February 2 - February 8, 1995

Historical Romantics

By Jana Rivera

ENLARGE, ENLIVEN AND enlighten are the three E's tenaciously sought after by Miss Lettice Douffet, flamboyant tour guide and history enthusiast. Although, if history does not provide enough enlightenment, Lettice is prone to enlarge and enliven the historical facts. I would add one more E to her list: entertain.

In Invisible Theatre's production of Peter Shaffer's 1987 play, Lettice and Lovage, we first meet Lettice as she herds a small group of listless tourists through yet another dull tour of Fustian House in Wiltshire, England. (Yes, old chap, another play full of that offbeat British humor, but nobody pulls it off better than IT.) Weary of the dispassionate speech she delivers time after time, she begins to embellish, just a little--a bit here, a bit there--nothing too drastic. But by the time Lotte Schoen, big cheese in charge of historical tours at the Preservation Trust, shows up, the Fustian House has become the historical scene of miraculous deeds and tragic mishaps.

Backed with letters from enthusiastic tourists, Lettice argues she has simply improved the once lackluster tour of the historical house where absolutely nothing happened, telling Lotte, "fantasy floods in where fact leaves a vacuum." But Lotte buys none of her theatrics, and after one last dramatic scene from Lettice, Lotte pushes her out the door to join the ranks of the unemployed. However, Lettice's flair for the sensational touches a deeply buried passion in the repressed Miss Schoen, stuck behind her "non-doers desk" dressed in her sensible clothing.

Ten weeks later, when Lotte shows up at Lettice's basement flat with job information and a letter of reference, Lettice rebukes her saying, "How peculiar to push one in the gutter and toy with pulling them out." But an uncommon friendship develops between the two, fertilized by a shared hatred of the ugliness of today's world--for Lotte, the ugliness is a visual one, found in the uninspired architecture of the 20th century; for Lettice, the ugliness is found in the mundane and mediocre. Together, they explore and relive the spectacular periods of history--with a peculiar penchant for executions--and in the process, free themselves from the "mere."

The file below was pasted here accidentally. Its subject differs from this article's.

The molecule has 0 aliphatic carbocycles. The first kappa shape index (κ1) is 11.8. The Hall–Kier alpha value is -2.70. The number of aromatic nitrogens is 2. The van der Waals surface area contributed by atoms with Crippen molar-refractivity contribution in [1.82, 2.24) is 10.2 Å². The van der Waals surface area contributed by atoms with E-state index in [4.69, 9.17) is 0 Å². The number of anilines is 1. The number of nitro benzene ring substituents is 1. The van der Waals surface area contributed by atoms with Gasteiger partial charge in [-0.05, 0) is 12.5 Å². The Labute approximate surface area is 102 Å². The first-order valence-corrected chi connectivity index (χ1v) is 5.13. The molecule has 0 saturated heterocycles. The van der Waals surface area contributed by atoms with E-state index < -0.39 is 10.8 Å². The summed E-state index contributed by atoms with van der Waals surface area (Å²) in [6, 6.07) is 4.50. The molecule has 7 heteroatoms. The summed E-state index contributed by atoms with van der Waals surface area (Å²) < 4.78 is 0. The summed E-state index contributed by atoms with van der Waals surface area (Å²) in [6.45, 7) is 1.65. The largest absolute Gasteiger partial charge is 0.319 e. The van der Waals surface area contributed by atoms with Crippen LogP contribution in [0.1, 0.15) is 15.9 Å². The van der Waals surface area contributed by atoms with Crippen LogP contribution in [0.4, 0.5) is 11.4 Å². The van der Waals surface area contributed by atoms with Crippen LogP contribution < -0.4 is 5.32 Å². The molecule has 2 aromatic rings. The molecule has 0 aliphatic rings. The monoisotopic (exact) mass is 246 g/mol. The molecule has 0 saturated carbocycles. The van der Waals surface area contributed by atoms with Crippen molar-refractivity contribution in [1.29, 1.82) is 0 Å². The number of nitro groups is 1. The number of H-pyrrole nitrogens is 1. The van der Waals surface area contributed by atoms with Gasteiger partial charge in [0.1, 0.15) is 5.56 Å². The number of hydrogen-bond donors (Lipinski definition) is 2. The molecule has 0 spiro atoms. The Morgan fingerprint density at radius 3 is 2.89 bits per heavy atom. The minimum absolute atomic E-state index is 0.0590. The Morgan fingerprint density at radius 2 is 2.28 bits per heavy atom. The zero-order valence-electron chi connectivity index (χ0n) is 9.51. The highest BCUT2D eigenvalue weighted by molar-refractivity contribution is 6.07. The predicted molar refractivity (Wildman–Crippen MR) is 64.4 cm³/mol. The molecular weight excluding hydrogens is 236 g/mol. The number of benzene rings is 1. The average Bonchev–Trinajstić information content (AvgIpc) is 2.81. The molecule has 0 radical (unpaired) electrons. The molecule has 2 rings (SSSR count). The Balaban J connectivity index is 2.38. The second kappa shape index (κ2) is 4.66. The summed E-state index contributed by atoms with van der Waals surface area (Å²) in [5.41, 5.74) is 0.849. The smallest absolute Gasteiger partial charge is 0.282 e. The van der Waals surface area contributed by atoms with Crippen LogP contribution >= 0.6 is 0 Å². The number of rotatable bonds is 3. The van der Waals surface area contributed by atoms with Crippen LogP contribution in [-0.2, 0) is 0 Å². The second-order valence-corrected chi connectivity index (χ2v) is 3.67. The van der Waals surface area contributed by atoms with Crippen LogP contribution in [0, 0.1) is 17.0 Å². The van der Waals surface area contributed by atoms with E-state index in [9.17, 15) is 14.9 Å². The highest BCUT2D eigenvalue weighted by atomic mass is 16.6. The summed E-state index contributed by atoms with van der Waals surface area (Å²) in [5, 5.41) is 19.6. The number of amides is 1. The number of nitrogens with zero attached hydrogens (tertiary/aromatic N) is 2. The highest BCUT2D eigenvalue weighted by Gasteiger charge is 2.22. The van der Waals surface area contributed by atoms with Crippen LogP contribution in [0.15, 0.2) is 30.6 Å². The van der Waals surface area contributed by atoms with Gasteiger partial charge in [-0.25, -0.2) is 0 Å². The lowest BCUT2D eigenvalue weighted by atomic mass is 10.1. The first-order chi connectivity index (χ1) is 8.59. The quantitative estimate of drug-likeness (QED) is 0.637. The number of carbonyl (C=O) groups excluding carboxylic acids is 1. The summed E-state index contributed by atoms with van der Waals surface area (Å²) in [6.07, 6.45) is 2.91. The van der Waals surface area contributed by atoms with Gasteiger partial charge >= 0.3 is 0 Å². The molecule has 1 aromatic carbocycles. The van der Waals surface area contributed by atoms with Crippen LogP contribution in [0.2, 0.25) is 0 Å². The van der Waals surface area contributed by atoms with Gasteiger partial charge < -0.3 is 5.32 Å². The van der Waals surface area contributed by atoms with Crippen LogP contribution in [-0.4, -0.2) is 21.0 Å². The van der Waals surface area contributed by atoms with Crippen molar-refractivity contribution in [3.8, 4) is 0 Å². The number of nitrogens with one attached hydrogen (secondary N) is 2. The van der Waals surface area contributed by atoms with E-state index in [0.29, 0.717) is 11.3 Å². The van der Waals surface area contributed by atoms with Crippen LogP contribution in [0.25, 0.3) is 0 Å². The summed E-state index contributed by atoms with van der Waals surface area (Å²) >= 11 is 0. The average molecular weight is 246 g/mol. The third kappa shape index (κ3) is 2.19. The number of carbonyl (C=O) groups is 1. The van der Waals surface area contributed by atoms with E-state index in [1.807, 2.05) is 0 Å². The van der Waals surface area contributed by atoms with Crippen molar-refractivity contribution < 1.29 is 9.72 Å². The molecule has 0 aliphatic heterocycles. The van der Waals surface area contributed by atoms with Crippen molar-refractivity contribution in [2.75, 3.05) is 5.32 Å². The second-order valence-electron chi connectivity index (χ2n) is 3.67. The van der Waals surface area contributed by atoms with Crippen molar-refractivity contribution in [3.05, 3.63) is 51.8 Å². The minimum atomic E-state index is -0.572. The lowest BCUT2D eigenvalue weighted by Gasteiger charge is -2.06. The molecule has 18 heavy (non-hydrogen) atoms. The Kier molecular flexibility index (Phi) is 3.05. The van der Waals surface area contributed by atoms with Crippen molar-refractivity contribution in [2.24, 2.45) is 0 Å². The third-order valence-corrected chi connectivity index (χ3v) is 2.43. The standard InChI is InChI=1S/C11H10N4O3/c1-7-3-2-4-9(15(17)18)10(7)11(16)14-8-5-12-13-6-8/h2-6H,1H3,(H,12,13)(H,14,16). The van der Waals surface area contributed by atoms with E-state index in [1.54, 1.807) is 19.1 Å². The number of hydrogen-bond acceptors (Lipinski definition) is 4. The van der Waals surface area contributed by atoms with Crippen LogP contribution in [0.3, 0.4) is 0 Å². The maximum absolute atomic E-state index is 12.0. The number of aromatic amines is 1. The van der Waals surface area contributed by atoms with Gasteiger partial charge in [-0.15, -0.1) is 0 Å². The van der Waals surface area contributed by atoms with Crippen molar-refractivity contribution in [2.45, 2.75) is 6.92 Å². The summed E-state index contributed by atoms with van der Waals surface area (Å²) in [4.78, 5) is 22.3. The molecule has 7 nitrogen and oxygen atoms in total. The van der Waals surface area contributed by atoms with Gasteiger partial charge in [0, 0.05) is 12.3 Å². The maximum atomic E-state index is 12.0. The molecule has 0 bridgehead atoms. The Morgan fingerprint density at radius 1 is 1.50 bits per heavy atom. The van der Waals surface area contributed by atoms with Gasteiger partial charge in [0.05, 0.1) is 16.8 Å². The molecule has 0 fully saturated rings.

Lettice (which she points out "as a vegetable it is obviously one of God's mistakes, but as a name, I think it passes") is winsomely played by Glenda Young, who in spite of stumbling over a few lines on opening night, comes on strong with humor, passion and warmth as the performance plays out. Young, a favorite with IT audiences, was also seen in IT's first two plays of the season, The Real Inspector Hound and Love Letters. In this performance, as always, Young displays true understanding and compassion for her character, and she plays the part with a perfect combination of zeal and softness.

IT's managing artistic director Susan Claassen thrills audiences by getting back on stage in the role of the reticent Lotte, which she plays with hilarious restraint. Her speeches, delivered in the rigid temperament of her character, are overshadowed only by her priceless facial expressions and body movements. The chemistry clicks between Young and Claassen, just as it does between Lettice and Lotte, and makes the unlikely friendship believable.

Jetti Ames is hysterical in the small role of Miss Framer, timid secretary to Miss Schoen, and Tom Turner is equally amusing as Mr. Bardolph, attorney at law.

A special appearance by Felina the cat confirms the adage that children and animals always steal the scene. When Lotte arrives at Lettice's flat, Felina turns away from the feline-loathing visitor with a look of disdain, and plays the audience for all it's worth during her short time on stage.

The short first half of Shaffer's play moves slowly, but not tediously; however, director Gail Fitzhugh pulls the play together and it glides smoothly and shines with humor through the second half.

James Blair's set design of Lettice's basement flat is fun and colorful and entirely Lettice.

IT's production of Shaffer's play, which celebrates originality and art, is perfectly timed in light of recent threats to the humanities nationwide.

Invisible Theatre's production of Lettice and Lovage continues with performances at 8 p.m. Wednesday through Saturday and at 2 p.m. Sunday through February 12. Invisible Theatre is located at 1400 N. First Ave. Ticket prices range from $12 to $14. For more information call 882-9721.

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February 2 - February 8, 1995

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